After long-distance dating while my husband was stationed OCONUS during our early years and four moves in the first five years of marriage, it would be easy to think that handling transitions is a breeze for me. You’d probably assume I’m a professional in resilience, and while the military spouse journey has definitely grown on me, I’ve learned that transition affects everyone differently. The military spends a great amount of energy highlighting resilience, even offering courses to help spouses and active duty service members develop their skill sets. In the midst of the chaos, it seems that the weeks during PCS season fly by without any time for a breath; experiencing stress during seasons of uncertainty is heavy.
It’s no doubt that seasons of transition affect the physical body and, most definitely, the mental state. Stress can affect energy levels, digestion, and mood, so while stress is common, there are many ways to shift gears and also maintain healthy practices. With the summer at hand, let’s address ways to handle any transition that comes your way.
FIVE TIPS FOR A HEALTHY TRANSITION
KEEP A JOURNAL
Even if worry, fear, or anxiety are parts of change, acknowledge those feelings by setting aside time to write out some deep thoughts. Ignoring or trying to stuff emotions down will do nothing to push you forward on your journey. Writing them in a journal, spending only five minutes a day, will provide an opportunity to openly share and allow you the chance to look back “post-transition” to observe any growth that was made. It also brings inner fears to light and can sometimes cause them to fizzle in the face of reality.
Related Article: One Tool to Help Heal from Trauma: The Power of Expressive Writing
ADJUST MOVEMENT HABITS
Through seasons of transition, movement habits might shift, or you might be tempted to forego them altogether, looking at them as non-essential. Being adaptable in your movement routines is key to maintaining good health within the body. Regular walks in fresh air can offer a fresh perspective and help the body detox. Light resistance training can keep the body strong and ready to move heavy boxes or prepare for the extra demands the body will face in the new stages after the transition. Regular movement can promote better sleep, too!
WATER, WATER, AND MORE WATER
What is an easier way to maintain health during times of stress than drinking water? According to studies, sipping hot water increases movement in the body, supporting digestion, detoxification, and healthy respiration. Compared to cold water, warm water transports toxins more quickly throughout the body. Experts recommend drinking 1/2 of your ideal body weight in ounces of room temperature water each day. Also, drinking 12 ounces of water one half hour prior to a meal will buffer any stomach acid and aid in digesting some of the “not so nutritious” foods you might be tempted to eat during times of transition.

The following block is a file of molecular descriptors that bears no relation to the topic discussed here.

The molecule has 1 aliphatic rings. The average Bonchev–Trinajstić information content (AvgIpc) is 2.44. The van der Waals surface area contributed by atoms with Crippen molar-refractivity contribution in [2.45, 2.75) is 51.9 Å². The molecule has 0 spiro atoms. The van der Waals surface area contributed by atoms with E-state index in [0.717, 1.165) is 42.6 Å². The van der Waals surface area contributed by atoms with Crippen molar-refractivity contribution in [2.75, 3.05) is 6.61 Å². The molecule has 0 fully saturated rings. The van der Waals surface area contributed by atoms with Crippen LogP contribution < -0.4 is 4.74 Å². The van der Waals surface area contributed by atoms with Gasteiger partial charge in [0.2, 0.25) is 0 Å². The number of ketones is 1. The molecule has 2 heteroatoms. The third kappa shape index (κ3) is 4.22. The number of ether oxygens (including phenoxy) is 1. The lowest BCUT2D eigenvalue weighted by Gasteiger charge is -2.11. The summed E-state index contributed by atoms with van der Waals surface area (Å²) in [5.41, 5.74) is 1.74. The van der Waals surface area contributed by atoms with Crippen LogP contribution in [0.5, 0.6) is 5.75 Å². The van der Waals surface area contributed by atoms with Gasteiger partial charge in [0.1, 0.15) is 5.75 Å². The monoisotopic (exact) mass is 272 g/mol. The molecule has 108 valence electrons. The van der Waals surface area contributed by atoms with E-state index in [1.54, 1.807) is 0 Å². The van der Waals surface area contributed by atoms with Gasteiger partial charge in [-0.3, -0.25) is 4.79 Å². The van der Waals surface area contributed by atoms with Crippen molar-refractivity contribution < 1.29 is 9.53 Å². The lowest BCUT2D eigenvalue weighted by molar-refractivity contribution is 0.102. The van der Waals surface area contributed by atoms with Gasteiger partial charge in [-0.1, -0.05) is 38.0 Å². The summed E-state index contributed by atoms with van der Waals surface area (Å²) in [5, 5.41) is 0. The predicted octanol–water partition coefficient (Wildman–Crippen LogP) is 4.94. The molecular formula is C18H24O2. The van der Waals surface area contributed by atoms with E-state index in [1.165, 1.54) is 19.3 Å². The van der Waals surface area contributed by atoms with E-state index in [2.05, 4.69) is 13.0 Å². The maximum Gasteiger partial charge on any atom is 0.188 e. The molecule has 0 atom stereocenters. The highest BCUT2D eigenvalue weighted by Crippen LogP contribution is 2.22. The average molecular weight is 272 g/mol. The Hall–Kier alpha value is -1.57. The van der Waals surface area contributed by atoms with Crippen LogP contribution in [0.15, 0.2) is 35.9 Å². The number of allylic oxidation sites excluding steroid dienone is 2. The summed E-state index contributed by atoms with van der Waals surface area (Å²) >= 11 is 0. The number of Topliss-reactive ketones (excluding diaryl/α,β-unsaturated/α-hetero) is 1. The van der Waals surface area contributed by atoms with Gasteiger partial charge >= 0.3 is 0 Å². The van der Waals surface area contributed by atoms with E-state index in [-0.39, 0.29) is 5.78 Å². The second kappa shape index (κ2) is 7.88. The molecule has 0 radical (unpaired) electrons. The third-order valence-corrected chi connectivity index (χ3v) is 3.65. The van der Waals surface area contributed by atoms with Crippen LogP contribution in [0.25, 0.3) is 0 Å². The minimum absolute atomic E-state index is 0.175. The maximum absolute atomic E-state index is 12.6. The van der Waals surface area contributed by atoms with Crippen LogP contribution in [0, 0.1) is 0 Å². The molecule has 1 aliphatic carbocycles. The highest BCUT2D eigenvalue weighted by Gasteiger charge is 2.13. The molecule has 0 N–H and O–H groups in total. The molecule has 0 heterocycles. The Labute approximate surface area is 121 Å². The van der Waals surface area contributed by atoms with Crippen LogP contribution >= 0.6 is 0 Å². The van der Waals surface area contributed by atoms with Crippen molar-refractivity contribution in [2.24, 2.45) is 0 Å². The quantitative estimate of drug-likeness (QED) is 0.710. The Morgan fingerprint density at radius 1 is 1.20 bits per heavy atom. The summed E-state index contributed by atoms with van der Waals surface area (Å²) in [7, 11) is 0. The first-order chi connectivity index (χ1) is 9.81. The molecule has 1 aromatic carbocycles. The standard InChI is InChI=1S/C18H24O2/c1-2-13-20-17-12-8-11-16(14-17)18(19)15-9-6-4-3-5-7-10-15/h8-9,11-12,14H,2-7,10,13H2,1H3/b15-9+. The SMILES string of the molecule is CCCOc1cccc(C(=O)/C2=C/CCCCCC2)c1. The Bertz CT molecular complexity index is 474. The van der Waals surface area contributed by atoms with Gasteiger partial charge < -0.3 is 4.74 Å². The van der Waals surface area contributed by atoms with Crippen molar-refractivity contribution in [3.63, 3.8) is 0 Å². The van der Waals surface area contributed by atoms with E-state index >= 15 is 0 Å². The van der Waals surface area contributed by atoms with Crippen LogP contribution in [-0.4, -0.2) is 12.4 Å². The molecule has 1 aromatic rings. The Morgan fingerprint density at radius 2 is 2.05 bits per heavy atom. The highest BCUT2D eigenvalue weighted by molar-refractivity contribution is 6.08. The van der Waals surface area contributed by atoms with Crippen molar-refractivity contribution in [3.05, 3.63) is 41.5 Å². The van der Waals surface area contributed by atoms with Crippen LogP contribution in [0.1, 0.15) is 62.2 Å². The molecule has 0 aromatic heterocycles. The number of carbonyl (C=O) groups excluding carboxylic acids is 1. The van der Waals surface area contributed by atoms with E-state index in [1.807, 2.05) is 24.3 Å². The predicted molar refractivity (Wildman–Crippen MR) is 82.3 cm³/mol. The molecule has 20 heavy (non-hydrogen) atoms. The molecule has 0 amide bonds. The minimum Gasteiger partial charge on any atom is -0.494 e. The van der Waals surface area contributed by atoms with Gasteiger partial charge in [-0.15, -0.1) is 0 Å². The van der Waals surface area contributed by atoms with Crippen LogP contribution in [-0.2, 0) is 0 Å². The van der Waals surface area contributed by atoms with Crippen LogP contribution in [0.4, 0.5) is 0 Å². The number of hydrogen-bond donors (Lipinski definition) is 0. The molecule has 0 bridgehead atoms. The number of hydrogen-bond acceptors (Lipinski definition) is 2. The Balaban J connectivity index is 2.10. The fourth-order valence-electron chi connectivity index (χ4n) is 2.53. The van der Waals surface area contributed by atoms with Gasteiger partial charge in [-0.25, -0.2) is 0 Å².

BALANCE LOGIC WITH EMOTION
Sure, times of transition might be met with feelings of fear and anxiety and worry about what’s next, but there is also a place for logic and a can-do attitude. Avoid distorted thinking by balancing the logistical steps of what is happening and the facts of the situation with positive emotions to help create balance. It’s not to say that unpleasant emotions aren’t surfacing, but dwelling on them or the “what ifs” of the transition won’t benefit in the long run. Talk with a trusted friend who has transitioned through similar circumstances and see what support he/she might offer.
Taking regular breaks from thinking about the current changes may bring clarity. A few suggestions: Make time to check in with yourself and others regarding topics that don’t involve the specifics of the transition. Although it might seem wasteful to not spend every available minute on the upcoming transition, try reading a book, tuning in for a webinar, or visiting a coffee shop to take your mind off the stressful events associated with change. By considering something other than the main event, it may encourage a sense of calm and provide the opportunity to return to the tasks at hand with a new outlook.
Whatever the experience, just know that maintaining wellness throughout your season of transition IS possible.
Alecia is an Army wife, lover of travel, and a coffee-drinking connoisseur. As an ACE® Behavior Change Specialist, Alecia helps military spouses develop healthy connections between food, movement, and mindset. She is a certified Resilience Training Assistant with Army Community Services and is passionate about supporting women as they work to build resilient wellness habits. Alecia holds a BA in Psychology, a Master of Education degree, and a certificate in School Management and Leadership from Harvard University.